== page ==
19 May 2006

Plane Wars 2

Picture Airbus: Singapore Airlines Airbus 380

All major airports in Europe are battling to increase their runway throughput to meet the ever-increasing passenger demand. The situation can be improved by use of larger aircraft types such as Boeing 747 and especially a new 550-seat Airbus A380.

Currently air traffic controllers are using distance separation (depends on aircraft weight category, must be minimum 2.5-3 NM over the runway threshold) between consecutive landings that must be increased significantly behind heavier aircraft due to wake vortex. Separating aircraft precisely on final approach without losing landing slots is notoriously difficult task for flights with different final approach speeds because the approaching aircraft have to follow the same final path established typically at least for the last 10-15 NM before landing.

Airport ATC system planners (see also the WakeNet2-Europe site) want to improve airport throughput e.g. by changing a distance-based separation to a time-based separation that would take into account different and gradually decreasing final approach speeds used by aircraft on final approach. This would require automated systems to assist controllers, and those are not currently available although there are some such systems in development phase.

The problem caused by wake vortex was highlighted by Airbus A300 crash on take-off from New York’s Kennedy airport in autumn 2001 soon after 9/11 killing everybody on board. The aircraft suffered major structural damage one minute into the flight and the investigation concluded that turbulance caused by wake vortex was a contributing factor in the accident.

On Thursday this week, Airbus’s new giant jet, A380, landed first time at London Heathrow, the world’s busiest international airport. The UK Civil Aviation Authority, following an International Civil Aviation Organisation (ICAO) recommended practise, has ordered that an 11 NM separation must be maintained behind a landing A380, maximum weight 540 tonnes, this is almost twice as much as separation behind a landing Boeing 747 (max weight 360 tonnes). If this is carried through to line operations of A380, the airlines – and airport operators – fear that the advantage offered by a 550-seater A380 would be lost by missing scarce landing slots.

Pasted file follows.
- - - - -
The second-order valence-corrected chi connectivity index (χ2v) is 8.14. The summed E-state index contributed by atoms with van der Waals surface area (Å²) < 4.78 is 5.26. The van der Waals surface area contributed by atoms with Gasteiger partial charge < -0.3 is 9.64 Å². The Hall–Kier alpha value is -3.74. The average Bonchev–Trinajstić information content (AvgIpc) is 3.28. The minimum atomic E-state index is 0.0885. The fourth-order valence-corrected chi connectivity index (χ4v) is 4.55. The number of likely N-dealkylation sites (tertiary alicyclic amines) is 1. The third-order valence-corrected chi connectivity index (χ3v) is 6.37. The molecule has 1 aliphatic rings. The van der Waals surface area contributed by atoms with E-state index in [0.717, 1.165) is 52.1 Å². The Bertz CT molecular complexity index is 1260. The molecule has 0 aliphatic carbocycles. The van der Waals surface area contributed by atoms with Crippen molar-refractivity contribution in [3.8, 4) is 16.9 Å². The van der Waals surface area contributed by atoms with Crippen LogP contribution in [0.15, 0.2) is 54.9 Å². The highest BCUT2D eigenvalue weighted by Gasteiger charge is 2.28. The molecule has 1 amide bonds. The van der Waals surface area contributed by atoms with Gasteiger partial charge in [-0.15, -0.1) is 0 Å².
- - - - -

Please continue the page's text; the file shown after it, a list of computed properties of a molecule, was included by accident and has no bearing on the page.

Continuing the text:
Head of flight testing at Airbus, Fernando Alonso, has said that the Airbus's own flight tests have shown slightly more severe vortex behind an A380 than a 747, but that would not require almost doubling of landing separation minimum compared to 747. Airbus is trying to convince ICAO that a separation same or very similar to 747 would be safe behind an A380.

According to the London’s The Times –newspaper the president of the Emirates (of Dubai, orders for 49 A380s) Maurice Flanagan has speculated that ICAO’s decision on an excessive separation was influenced by the US, keen to protect Boeing’s share of the jumbo market.

Picture: Changi airport at the time when flights took days to finis and passangers stayed in the Raffles Hotel as part of their flight experience. Airbus A380 will be able to fly directly from London to Sydney, so even a Singapore stop-over will be just a part of nostalgic history. So soon even a quick drink of Singapore sling on the terrace in the Raffles will be impossible

Airbus has so far 159 firm orders for the A380. The first A380 with paying passengers will be operated by Singapore Airlines in December 2006 between Singapore Changi International and Sydney airports.

18 May 2006

Plane wars

Picture: Airbus A350

In October 2004, European Union and USA filed law suits against each other in the World Trade Organisation accusing both that the governments give their domestic aircraft manufacturers illegal subsidies. The case is the largest the WTO has handled and is expected to last several years.

The two giant aircraft builders are battling to dominate the market of commercial airplanes. Boeing has been the historical leader but Airbus has hit back and last year passed its rival in number of aircraft in its order books.